Is casual Friday still relevant?

As business dress standards have changed over the years, what does casual Friday mean today? And what shouldn’t it mean? By Jackie O’Fee.

“I looked out at one of my team who was using the photocopier and she was dressed in a pair of Ugg boots. I thought, good grief! How on earth did she ever think that was acceptable to wear slippers to work?” 

One of the recurring frustrations senior management or business owners share with me is how their team interpret ‘casual Friday’. Many are simply incredulous at what some people consider appropriate for this one day a week. It seems as if on casual Friday all rules go out the window and that as far as their dress goes, it isn’t really a work day. 

To take a look at the history of ‘casual Friday’ you need to head back to the 1980s; the heyday of the power suit as worn by both men and women. It was a time that showcased the epitome of accessories: the tie slide, the cufflinks, the gold collar clips – let’s be honest, the 1980s were a time of absolute excess in all things (not just sartorially). 

On a personal note, I remember a friend of mine being sent home from her office junior job at an accounting practice as she was wearing trousers – something that her very conservative office deemed unacceptable for women.  

Casual Friday was born in the early 1990s to be a day where employees could be a little more relaxed in their work wear. For most men, it meant no tie, for women it meant perhaps eschewing a jacket.

Fast forward 30 years and casual Friday remains, but our workplace dress standards have changed. We are, in a lot of cases, far more relaxed in our dress. Except for some law firms, accountancy practices and very corporate roles, most men see a tie as optional and women in business suits are not terribly commonplace.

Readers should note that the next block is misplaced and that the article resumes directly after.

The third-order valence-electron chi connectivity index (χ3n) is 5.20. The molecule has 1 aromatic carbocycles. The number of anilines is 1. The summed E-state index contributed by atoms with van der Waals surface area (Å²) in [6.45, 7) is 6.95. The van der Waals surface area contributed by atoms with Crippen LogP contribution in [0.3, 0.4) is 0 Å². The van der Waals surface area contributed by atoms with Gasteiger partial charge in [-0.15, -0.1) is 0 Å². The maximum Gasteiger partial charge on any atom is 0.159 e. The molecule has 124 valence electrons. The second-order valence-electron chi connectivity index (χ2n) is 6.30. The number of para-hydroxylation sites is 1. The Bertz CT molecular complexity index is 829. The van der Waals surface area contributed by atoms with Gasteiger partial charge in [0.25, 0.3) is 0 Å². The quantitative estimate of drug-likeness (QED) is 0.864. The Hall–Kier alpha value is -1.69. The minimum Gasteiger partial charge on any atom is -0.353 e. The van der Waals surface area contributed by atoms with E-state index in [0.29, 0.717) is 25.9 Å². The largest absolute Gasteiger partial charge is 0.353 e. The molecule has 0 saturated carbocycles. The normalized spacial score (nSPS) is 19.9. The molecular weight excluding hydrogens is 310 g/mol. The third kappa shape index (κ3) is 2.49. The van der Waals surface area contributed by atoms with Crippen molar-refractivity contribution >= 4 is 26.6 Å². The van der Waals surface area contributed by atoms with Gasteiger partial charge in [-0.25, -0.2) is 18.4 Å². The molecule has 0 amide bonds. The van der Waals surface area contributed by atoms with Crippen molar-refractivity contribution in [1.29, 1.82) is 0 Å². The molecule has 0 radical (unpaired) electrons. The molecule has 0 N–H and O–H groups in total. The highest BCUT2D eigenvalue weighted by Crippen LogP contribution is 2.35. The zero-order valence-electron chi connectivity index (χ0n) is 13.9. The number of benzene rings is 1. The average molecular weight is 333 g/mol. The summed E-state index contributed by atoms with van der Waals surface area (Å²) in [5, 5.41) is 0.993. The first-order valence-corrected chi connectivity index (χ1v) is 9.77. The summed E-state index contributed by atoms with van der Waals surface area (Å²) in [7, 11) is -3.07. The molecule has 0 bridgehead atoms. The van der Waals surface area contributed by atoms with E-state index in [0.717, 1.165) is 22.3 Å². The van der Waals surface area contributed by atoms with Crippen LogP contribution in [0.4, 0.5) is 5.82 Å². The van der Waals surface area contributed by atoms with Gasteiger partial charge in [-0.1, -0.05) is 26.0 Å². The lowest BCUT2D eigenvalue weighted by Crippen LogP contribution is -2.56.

All of which can filter down to casual Friday becoming very relaxed indeed. Because of the variances in interpretation becoming so difficult to manage, there are some companies that have responded by doing away with the practice altogether. 

As an aside, there’s apparently a movement occurring in the US to dress up on a Friday rather than dress-down – I wonder if that would ever catch on here? 

So, what does casual Friday mean in 2017? In the business world it is still business dress – that is, a collared shirt rather than a tee shirt (even if the collar is on a polo shirt) unless that tee shirt is under a jacket. It’s smart pants or chinos rather than faded denim (dark clean denim may be acceptable in your office), and smart shoes not jandals or scruffy trainers. For women it’s perhaps a softer dress but not a strappy or super-tight one. Instead it’s perhaps a pair of dark denim jeans and tops that don’t show too much flesh. Casual Friday is not beachwear, neither is it nightclub garb, even if you do plan to go directly from work to a night on the town. It is smart clothing, and not necessarily ‘comfortable, relaxing in the weekend’ clothing. It certainly isn’t a rugby league jersey worn atop your most faded jeans and trainers, nor will it ever be slippers or activewear.  

The rule of thumb when choosing what you wear on a Friday should always be “How would I feel if I met my most important client dressed as I am today?” If your answer is that you would be embarrassed, perhaps it’s time for a rethink. M


Jackie O’Fee is the owner of personal style consultancy Signature Style. She works with both individuals and organisations, is a popular speaker and television presenter.

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